Unfortunately, the only ones who made a profit here were a small group of top brass at the company. This was undertaken, though, primarily at the expense of Enron employees as well as investors in the company – many of which lost their entire retirement savings. Lesson here – don’t put all your investable assets in one basket because the basket could break.

A Primer on Financial Affairs

For those who are new to financial concepts, one of the best educational films that can help get you up to speed is “The Ascent of Money: The Financial History of the World.” This movie offers a great overview with regard to the current financial situation in the United States today as well as at how the country got into this predicament in the first place. This one could require extra popcorn, though, as its running time is at the six hour mark.

Saturday, November 19, 2011


A Practical Wedding is the only "wedding" blog I still read after being married for more than a year. That's because it has transitioned into something far more important than a simple wedding day blog - it's important as a forum for discussing what it means to be married in today's world, as a woman, as a wife, as an adult. This article from last week has been read and "kept unread" in my Google Reader pretty much every day since it was first posted - an excellent example of the power of setting goals and what that does for your life. While I am nowhere near as, well, practical about actually writing down where I'd like to see my life go in terms of larger life goals and milestones, this blog sort of serves that purpose with the monthly goal setting and general themes of where I'd like to see my life head. Peanut and I had some goals in mind when we got married, he quit his job, and we moved across the country to set ourselves up in the lifestyle we wanted to be in before having children. If we hadn't thought ahead, we might still be living in a tiny one-bedroom apartment working 70-hour weeks.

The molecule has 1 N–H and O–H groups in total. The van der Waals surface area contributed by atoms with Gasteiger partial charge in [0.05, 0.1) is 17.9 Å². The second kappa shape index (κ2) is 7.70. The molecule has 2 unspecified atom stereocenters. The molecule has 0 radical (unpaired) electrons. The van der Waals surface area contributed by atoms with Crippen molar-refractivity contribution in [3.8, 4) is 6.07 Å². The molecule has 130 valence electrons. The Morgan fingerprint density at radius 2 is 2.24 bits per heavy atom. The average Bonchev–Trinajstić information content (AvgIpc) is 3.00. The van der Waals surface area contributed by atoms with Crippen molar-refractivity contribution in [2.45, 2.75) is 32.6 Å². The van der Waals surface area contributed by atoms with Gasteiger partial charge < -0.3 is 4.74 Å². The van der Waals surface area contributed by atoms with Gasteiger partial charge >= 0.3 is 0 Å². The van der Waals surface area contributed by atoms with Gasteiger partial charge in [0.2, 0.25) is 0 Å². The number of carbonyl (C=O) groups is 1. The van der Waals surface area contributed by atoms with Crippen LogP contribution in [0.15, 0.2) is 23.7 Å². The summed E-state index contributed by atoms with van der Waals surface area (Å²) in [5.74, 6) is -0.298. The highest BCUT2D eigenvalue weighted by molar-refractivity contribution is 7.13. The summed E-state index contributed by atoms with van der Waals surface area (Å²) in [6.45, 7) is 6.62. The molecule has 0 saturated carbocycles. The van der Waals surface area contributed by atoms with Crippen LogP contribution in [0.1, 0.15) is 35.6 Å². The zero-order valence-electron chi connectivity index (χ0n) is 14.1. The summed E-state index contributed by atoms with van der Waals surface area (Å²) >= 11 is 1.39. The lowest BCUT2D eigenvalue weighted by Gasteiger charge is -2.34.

Still - now we're here, closing on a house and thriving in new jobs. What's next? It might be time for us to start thinking of that, or of thinking both broader and deeper.

What amount of money will you haggle over? My comment on that post details the great deal I got last week - I saved $30 by waiting 10 minutes for a manager to determine that she couldn't match the online deal but could order the shoes for me and have them delivered to my door. They arrived just three days later, and that was worth it to me.